On the 12th of October, 1992 at 2310 GMT, on the (then) Mystic Star frequency of 6.812 MHz, a General Hogle was heard talking to an aide in the Air Force's Public Affairs Office saying " We need to develop a response to inquiries. The guts of this should be we that we have looked at the technical aspects of the sightings and what the logical answers for them are. You can quote Dr. Mori and then site the Lincoln Labs physics and the FAA's efforts to debunk the other incidents. Go through three or four of the sightings, take each one on and conclude with a paragraph that says the fantasy of Aurora doesn't exist."

They went on to discuss the Chris Gibson - North Sea sighting, "Someone saw something accompanied by three F-111s. The Secretary ants us to talk to McMahan and say it was an F-117.

Although Jane’s editor ( and Motorbooks International author of “Aurora” ) Bill Sweetman was able to confirm the conversation did indeed take place and the General Hogle was a high ranking Air Force Special Projects brass hat. Who McMahan” was, was a mystery until now.

Tenacious journalist Bill Sweetman has never been one to let sleeping dogs lie sent me a missive revealing another important part of the Aurora puzzle has fallen in place now placing serious doubt on the Aurora denials by Secretary Rice.

Bill writes (in an e-mail copied to me and Chris Gibson):

I fell down an Internet rabbit hole today and found this guy:

“Mr. Tom McMahan has over 35 years of experience in aerospace government and industry, specializing in advanced technologies such as stealth and counter stealth. He spent 25 years in the Air Force and had oversight responsibility for all Air Force special access programs at the time of his retirement in 1993.”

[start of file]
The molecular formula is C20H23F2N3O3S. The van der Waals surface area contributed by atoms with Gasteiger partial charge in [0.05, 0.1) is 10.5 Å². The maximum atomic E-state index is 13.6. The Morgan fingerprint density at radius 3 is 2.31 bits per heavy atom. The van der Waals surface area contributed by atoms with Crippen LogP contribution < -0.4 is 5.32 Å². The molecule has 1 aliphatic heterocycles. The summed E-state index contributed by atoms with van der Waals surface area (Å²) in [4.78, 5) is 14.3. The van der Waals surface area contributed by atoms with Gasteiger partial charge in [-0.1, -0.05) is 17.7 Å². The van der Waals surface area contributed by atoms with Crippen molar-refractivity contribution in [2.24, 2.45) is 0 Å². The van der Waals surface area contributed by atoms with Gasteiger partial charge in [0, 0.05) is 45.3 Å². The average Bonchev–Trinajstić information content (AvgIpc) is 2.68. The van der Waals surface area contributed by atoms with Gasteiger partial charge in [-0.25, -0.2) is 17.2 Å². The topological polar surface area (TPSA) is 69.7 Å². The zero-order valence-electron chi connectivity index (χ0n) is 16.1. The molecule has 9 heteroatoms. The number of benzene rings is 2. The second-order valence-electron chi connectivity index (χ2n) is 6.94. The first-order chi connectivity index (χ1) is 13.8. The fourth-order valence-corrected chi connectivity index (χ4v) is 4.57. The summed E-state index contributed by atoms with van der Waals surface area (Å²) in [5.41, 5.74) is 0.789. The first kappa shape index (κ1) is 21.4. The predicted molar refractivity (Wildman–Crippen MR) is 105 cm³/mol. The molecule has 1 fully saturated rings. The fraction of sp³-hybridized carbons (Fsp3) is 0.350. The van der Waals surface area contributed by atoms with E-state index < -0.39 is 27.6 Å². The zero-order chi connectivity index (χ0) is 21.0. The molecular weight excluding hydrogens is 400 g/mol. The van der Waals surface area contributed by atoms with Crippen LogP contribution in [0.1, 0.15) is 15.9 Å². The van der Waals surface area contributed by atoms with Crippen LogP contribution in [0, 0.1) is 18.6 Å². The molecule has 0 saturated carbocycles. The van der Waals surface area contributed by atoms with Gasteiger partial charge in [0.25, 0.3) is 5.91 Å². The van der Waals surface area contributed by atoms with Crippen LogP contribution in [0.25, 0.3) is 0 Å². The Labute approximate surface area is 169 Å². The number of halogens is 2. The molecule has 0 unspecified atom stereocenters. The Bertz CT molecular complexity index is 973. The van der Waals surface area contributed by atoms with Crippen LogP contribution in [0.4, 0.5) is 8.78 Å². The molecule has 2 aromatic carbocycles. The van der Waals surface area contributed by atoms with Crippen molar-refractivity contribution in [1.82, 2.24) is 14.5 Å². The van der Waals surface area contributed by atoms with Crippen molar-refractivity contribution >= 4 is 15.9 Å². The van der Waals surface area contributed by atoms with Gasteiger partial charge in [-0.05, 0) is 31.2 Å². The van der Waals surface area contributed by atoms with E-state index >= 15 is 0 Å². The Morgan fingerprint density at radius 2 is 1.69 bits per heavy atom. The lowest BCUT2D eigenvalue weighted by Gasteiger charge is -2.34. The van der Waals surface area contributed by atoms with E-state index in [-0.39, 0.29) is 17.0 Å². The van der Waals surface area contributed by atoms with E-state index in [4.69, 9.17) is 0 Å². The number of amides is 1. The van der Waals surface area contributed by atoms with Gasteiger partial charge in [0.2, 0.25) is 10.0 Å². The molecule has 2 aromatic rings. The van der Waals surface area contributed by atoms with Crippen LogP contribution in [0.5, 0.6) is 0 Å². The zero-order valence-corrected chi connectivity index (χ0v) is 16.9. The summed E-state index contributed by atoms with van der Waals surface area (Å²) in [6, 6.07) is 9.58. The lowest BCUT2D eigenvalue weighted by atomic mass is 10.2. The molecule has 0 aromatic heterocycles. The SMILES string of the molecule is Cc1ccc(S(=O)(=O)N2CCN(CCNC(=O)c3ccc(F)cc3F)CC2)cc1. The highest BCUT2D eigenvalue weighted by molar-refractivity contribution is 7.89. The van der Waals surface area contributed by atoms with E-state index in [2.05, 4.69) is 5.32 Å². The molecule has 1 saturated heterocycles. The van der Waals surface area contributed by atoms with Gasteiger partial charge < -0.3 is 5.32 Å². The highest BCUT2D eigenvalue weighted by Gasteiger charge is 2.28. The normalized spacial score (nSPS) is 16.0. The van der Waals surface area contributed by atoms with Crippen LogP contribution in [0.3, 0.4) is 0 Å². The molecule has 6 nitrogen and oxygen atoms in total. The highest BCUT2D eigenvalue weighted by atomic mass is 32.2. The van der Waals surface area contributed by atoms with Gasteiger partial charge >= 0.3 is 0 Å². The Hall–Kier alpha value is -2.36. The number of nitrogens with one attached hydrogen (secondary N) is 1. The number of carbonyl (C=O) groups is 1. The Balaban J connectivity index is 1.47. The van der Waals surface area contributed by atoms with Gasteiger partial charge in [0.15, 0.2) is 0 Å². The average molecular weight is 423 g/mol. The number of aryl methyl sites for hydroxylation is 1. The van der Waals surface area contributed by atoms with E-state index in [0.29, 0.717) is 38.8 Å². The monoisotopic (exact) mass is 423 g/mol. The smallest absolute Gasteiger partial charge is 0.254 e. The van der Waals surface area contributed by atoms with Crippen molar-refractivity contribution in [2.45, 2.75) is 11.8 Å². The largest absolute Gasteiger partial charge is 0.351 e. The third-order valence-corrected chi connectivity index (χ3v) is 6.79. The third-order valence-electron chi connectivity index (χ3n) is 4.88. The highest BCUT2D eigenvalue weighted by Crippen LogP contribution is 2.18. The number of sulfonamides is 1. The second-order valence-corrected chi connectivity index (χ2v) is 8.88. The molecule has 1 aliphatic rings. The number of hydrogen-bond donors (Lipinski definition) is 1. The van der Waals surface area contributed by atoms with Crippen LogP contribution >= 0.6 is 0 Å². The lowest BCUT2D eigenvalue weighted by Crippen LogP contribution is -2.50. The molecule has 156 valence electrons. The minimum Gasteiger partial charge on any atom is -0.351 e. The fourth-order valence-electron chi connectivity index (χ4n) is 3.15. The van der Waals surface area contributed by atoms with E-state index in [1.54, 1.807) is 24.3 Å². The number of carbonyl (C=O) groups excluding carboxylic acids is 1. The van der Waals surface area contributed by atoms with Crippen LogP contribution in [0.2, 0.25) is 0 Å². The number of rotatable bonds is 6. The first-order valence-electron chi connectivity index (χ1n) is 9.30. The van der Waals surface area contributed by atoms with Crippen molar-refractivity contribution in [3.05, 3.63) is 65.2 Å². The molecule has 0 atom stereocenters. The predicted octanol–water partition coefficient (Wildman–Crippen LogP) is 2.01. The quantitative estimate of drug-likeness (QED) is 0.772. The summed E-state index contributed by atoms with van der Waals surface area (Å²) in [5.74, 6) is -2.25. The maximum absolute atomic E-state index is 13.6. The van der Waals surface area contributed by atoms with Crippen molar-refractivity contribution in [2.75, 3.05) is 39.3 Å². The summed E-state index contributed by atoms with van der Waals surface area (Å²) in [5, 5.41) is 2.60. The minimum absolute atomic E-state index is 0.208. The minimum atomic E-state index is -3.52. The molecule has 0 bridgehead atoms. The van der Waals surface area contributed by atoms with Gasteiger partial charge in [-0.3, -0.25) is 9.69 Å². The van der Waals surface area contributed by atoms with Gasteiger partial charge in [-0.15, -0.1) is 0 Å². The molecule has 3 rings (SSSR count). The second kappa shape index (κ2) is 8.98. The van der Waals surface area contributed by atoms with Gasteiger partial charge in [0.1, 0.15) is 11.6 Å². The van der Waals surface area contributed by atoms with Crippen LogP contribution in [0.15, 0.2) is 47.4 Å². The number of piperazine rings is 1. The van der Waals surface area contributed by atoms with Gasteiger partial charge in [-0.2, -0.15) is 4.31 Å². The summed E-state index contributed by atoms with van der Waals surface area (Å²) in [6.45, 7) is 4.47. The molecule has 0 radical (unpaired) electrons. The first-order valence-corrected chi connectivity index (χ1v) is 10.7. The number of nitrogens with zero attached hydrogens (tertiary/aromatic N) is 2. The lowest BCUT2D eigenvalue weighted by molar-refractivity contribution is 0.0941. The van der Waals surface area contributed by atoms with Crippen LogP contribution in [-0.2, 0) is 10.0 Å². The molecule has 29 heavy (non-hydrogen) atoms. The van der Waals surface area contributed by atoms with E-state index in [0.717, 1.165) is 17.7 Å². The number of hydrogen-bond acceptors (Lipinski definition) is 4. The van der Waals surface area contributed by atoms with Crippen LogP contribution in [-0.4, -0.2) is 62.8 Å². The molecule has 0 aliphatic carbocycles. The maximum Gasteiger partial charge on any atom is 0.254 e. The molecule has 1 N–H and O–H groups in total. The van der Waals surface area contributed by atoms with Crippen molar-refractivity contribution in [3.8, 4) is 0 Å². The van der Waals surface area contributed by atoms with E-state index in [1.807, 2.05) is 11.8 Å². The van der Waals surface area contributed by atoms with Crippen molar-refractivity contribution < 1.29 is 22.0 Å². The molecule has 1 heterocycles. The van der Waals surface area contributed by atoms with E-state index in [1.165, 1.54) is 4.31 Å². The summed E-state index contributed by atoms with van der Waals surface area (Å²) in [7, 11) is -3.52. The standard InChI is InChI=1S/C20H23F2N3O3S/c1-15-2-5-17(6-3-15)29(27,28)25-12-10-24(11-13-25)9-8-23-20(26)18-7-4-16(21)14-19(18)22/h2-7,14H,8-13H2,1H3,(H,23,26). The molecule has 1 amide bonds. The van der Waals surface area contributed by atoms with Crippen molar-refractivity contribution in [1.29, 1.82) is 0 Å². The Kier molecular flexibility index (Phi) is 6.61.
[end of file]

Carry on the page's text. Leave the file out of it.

So who cares?

If you remember, after your sighting was published in 12/92 and the USAF whizzed all over it from the highest levels, Steve Douglass published an intercept of a transmission from a special air mission flight (SAM 204) that had the AF Secretary, Don Rice, and the top uniformed AF flack, BG Woody Hogle, on board. Hogle later confirmed to me that the intercept was genuine. One key phrase, from Hogle to the SecAF Public Affairs office on the ground:

"The Secretary wants us to talk to McMahan and say it was an F-117".

We didn't know who McMahan was at the time, but now we do.

Now, Hogle said then that he recalled using the words "see if it was an F-117" rather than "say it was an F-117" - the latter sounding like Rice had directed his flacks to issue a cover story. But it made no sense either way. Rice, as SecAF, should have known that no F-117 had been in the UK in 8/89 when the sighting took place, because no F-117 had landed outside the US by then.

Anyway, just another interesting data point...

Bill Sweetman

So what became of Aurora? Insiders say the true name of the project (a two piece-mothership- recon drone system) was in reality called Brilliant Buzzard and never became fully operational due to serious technical issues and the fact it that it was horrendously expensive and logistically difficult to operate.

Supposedly he Aurora mothership is in flyable storage at Groom Lake but the pulse-detonation wave engine drone has seen service over Afghanistan, Iraq and North Korea which may account for various “donuts on a rope” and sonic boom reports coming from returning U.S.servicemen (from the Middle East) and citizens in the North Korean capital.